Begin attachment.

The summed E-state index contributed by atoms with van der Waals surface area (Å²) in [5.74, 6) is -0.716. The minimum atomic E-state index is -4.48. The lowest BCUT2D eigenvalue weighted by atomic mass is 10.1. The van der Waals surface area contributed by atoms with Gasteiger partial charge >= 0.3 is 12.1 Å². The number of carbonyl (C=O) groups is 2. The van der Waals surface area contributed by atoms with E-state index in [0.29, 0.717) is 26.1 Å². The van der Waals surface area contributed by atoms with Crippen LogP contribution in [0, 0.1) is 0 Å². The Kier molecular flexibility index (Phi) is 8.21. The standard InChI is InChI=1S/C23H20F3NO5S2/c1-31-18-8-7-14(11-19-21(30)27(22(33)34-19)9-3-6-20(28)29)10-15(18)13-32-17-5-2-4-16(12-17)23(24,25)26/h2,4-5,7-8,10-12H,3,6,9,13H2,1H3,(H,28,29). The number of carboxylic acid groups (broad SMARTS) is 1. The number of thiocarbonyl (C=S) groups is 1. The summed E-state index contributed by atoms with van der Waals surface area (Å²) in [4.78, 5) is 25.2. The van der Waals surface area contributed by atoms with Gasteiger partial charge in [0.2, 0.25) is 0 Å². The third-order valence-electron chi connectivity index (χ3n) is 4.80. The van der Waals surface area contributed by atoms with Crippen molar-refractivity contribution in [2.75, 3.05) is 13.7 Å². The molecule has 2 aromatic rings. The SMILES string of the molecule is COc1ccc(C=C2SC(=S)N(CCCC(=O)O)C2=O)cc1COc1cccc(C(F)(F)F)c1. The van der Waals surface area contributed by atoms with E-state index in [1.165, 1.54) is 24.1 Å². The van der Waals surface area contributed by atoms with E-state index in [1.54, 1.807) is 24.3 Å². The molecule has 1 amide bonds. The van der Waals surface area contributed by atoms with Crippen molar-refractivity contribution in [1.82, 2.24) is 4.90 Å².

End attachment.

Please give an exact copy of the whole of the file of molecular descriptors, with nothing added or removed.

The summed E-state index contributed by atoms with van der Waals surface area (Å²) in [5.74, 6) is -0.716. The minimum atomic E-state index is -4.48. The lowest BCUT2D eigenvalue weighted by atomic mass is 10.1. The van der Waals surface area contributed by atoms with Gasteiger partial charge >= 0.3 is 12.1 Å². The number of carbonyl (C=O) groups is 2. The van der Waals surface area contributed by atoms with E-state index in [0.29, 0.717) is 26.1 Å². The van der Waals surface area contributed by atoms with Crippen LogP contribution in [0, 0.1) is 0 Å². The Kier molecular flexibility index (Phi) is 8.21. The standard InChI is InChI=1S/C23H20F3NO5S2/c1-31-18-8-7-14(11-19-21(30)27(22(33)34-19)9-3-6-20(28)29)10-15(18)13-32-17-5-2-4-16(12-17)23(24,25)26/h2,4-5,7-8,10-12H,3,6,9,13H2,1H3,(H,28,29). The number of carboxylic acid groups (broad SMARTS) is 1. The number of thiocarbonyl (C=S) groups is 1. The summed E-state index contributed by atoms with van der Waals surface area (Å²) in [4.78, 5) is 25.2. The van der Waals surface area contributed by atoms with Gasteiger partial charge in [0.2, 0.25) is 0 Å². The third-order valence-electron chi connectivity index (χ3n) is 4.80. The van der Waals surface area contributed by atoms with Crippen molar-refractivity contribution in [2.75, 3.05) is 13.7 Å². The molecule has 2 aromatic rings. The SMILES string of the molecule is COc1ccc(C=C2SC(=S)N(CCCC(=O)O)C2=O)cc1COc1cccc(C(F)(F)F)c1. The van der Waals surface area contributed by atoms with E-state index in [1.165, 1.54) is 24.1 Å². The van der Waals surface area contributed by atoms with E-state index in [1.54, 1.807) is 24.3 Å². The molecule has 1 amide bonds. The van der Waals surface area contributed by atoms with Crippen molar-refractivity contribution in [1.82, 2.24) is 4.90 Å².